About District

Patiala district is one of the famous princely states of erstwhile Punjab. Forming the south-eastern part of the state, it lies between 29°49’ and 30°47’ north latitude, 75°58’ and 76°54’ east longitude. 

It is surrounded by the districts of Fatehgarh Sahib, Rupnagar and the Union Territory of Chandigarh in the north, Sangrur district in the west, Ambala and Kurukshetra districts of

neighbouring state of Haryana in the east and Kaithal district of Haryana in the south.

Administrative Sub-divisions :-

Patiala district is sub-divided into 6 sub-divisons/tehsils, 2 sub-tehsils and 9 blocks.

Sr. No. Sub-divisions /Tehsils Sub-Tehsils Blocks No. of Villages Area in Hectare Total no of Kanungo Circle Total No of Patwar Circle
1 Patran Patran 69 46306 3 28
2 Nabha Bhadson Nabha 175 62442 5 49
3 Patiala Patiala, Patiala Rural, Sanaur 271 89332 7 69
4 Rajpura Ghanaur Rajpura, Ghanaur, Shambu 250 62164 6 61
5 Samana Samana 73 36847 2 23
6 Dudhan Sadhan Bhunerheri 96 25208 2 20


The district forms a part of the Indo- Gangetic plain and consists of three types of region :-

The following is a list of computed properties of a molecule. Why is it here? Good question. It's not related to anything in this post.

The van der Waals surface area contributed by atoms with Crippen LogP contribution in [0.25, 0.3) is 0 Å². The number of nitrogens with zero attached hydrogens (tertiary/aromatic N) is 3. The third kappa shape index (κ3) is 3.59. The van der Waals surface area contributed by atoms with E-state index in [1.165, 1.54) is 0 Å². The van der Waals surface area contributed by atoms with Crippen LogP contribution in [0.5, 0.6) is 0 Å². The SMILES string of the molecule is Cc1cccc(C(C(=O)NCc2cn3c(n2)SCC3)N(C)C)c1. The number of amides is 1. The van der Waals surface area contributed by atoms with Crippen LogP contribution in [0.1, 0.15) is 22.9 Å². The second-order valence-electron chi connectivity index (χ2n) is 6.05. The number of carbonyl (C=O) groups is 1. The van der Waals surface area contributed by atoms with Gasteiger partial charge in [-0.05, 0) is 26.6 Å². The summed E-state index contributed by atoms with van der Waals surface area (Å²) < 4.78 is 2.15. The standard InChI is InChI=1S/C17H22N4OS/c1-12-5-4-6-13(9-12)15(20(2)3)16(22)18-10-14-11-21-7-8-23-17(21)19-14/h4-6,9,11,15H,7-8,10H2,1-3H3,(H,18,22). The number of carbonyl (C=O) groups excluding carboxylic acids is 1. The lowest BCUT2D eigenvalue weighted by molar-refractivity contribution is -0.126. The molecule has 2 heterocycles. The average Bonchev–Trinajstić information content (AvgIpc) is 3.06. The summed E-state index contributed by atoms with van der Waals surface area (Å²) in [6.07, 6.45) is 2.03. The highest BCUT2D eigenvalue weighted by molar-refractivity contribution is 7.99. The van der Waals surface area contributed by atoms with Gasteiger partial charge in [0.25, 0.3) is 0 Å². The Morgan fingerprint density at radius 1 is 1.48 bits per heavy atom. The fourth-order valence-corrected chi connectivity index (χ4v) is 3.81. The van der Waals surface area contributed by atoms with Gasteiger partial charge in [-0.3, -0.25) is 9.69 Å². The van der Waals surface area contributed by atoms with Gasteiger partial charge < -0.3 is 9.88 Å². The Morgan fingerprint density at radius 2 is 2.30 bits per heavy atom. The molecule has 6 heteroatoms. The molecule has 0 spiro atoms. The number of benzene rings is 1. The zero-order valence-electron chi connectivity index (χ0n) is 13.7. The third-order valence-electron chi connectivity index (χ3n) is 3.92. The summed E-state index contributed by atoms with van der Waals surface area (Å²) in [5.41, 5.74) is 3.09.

1. The Upland Plain.
  2. The Cho-infested Foothill Plain.
  3. The Floodplain of the Ghaggar River

Apart from this, the district has a complex drainage system consisting of canals and rivers. The river Ghaghar is the most important water channel of the district. It is essentially a seasonal stream, remaining dry during most part of the year. However, during the rainy session, it remains in spate, often flooding the adjoining villages, causing damage to crops, livestock and at times to houses and human lives. A number of subsidiary rivulets join the Ghaggar River, the most important ones being the Tangri Nadi, Patiala-Wali-Nadi, Sirhind Choe and the Jhambowali Choe.

Apart from the natural drainage line, the district also has three important canals- The Bhakra Main Line canal, the Nawana Branch, and the Ghaghar Link. These canals provide much needed irrigation water to the district. Before these canals were constructed, Patiala district was a water scarce area. These irrigation canals have helped to transform the parched fields into fertile, double-crop lands.